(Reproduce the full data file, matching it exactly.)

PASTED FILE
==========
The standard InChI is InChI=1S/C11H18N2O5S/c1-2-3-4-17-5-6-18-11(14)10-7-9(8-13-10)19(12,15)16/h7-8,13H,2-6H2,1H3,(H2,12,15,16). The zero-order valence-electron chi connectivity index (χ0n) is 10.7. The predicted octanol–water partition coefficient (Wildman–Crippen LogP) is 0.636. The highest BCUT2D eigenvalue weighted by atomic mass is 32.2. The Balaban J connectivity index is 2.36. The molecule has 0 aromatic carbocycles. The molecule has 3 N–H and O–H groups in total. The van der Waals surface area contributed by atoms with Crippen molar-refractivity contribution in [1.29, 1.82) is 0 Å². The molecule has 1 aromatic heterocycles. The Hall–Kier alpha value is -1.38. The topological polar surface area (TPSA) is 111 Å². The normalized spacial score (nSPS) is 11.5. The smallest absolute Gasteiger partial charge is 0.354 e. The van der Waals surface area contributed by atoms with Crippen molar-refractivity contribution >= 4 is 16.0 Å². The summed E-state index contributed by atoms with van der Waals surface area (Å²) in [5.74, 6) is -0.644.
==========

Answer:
The standard InChI is InChI=1S/C11H18N2O5S/c1-2-3-4-17-5-6-18-11(14)10-7-9(8-13-10)19(12,15)16/h7-8,13H,2-6H2,1H3,(H2,12,15,16). The zero-order valence-electron chi connectivity index (χ0n) is 10.7. The predicted octanol–water partition coefficient (Wildman–Crippen LogP) is 0.636. The highest BCUT2D eigenvalue weighted by atomic mass is 32.2. The Balaban J connectivity index is 2.36. The molecule has 0 aromatic carbocycles. The molecule has 3 N–H and O–H groups in total. The van der Waals surface area contributed by atoms with Crippen molar-refractivity contribution in [1.29, 1.82) is 0 Å². The molecule has 1 aromatic heterocycles. The Hall–Kier alpha value is -1.38. The topological polar surface area (TPSA) is 111 Å². The normalized spacial score (nSPS) is 11.5. The smallest absolute Gasteiger partial charge is 0.354 e. The van der Waals surface area contributed by atoms with Crippen molar-refractivity contribution >= 4 is 16.0 Å². The summed E-state index contributed by atoms with van der Waals surface area (Å²) in [5.74, 6) is -0.644.